The Royal Madness, an acapella group made up of eight Tuks alumni, took my breath away at the Tuks Serenade finals a few weeks ago. I had to find out more about this contrasting group of artists (in both style and personality) and how they have succeeded in creating medleys of popular songs that land so perfectly on the ear (even one as untrained as my own).
The Royal Madness was a dream born in 2013 from the members’ love for Serenade. The group has a strong University of Pretoria ATKV Serenade background, with all of the members having been part of a Serenade for at least one of the Tuks residences. Their style is however very different from traditional serenade and some might relate it more to what you would see on Pitch Perfect. Unlike the Hollywood acapella dream, for this group the music is central, which makes sense as all of the members have been singing since a very young age and are still immersed in the world of music. The group’s introduction video (below and which can be found on their Facebook page) is a testament to how intensely music is interlinked to their characters.
I sat down with the members, Nica Schultze (founder), Zander Fick (composer and coach), Pieter Bezuidenhout (composer and coach), Laura de Bruin, Emilië Rossouw, Douglas Davidson, Henry Matthews and Marli Neuhoff to talk about where The Royal Madness started, their influences and dreams, with a few jokes to boot.
The Loud Library: The Royal Madness is a very diverse group and you all come from different Tuks residences. Where did the idea for The Royal Madness come from and how did all of you come together to form the group?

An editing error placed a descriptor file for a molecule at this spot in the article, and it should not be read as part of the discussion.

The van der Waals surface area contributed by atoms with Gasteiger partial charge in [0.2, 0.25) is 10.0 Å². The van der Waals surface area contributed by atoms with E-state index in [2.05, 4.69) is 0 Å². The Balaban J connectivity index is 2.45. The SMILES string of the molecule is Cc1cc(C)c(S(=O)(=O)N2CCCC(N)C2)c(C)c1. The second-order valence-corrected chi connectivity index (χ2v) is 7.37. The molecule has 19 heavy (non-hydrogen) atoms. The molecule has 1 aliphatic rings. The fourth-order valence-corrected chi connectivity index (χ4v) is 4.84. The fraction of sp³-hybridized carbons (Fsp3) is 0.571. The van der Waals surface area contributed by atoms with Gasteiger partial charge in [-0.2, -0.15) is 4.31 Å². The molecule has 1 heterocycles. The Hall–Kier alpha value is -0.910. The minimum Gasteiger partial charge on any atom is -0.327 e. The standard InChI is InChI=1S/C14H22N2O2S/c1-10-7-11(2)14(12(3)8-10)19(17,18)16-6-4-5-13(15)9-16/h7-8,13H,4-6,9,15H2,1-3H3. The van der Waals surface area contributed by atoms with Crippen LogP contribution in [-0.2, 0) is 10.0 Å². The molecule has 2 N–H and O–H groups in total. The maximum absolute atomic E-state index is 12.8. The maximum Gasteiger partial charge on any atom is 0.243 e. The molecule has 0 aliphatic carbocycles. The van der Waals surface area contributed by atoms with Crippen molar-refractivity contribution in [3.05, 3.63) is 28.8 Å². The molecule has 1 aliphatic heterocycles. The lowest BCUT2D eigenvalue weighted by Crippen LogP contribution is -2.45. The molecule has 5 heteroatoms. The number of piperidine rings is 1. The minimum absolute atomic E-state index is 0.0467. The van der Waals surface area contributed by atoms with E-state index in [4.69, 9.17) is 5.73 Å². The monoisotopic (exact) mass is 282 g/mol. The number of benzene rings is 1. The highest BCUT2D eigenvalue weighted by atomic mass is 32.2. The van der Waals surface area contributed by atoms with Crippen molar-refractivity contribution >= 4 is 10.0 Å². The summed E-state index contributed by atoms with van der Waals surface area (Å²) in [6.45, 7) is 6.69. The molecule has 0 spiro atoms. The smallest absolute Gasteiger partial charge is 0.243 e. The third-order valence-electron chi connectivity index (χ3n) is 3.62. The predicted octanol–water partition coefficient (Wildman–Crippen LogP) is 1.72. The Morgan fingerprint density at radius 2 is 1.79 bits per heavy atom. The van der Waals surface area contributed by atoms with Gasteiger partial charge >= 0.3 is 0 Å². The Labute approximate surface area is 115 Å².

Zander Fick (First tenor): The idea for The Royal Madness started in October 2013 when Nica approached me and Pieter with the idea of a mixed acapella group. She was suffering from post-Serenade blues and we both thought it was a fantastic new adventure. She wanted us to be members, as well as the composers/coaches for the group. We discussed the idea and the concept for quite a while, until we chose a group of 8 members from friends and co-singers that we all knew. Initially it was quite a tedious process to get started, figure out how to do everything, balancing lives filled with other obligations and work, and to keep 8 members in sync. Along the way we lost a few members and then had to replace them. We held auditions for these instances; specifically looking for people that were young, that had a Serenade background and whose personalities suited our group. Once again we relied on people we already knew and who [we] knew would be able to do the job! We officially kicked off with the magnificent group that we have now in November 2014 and what an amazing journey it has been thus far.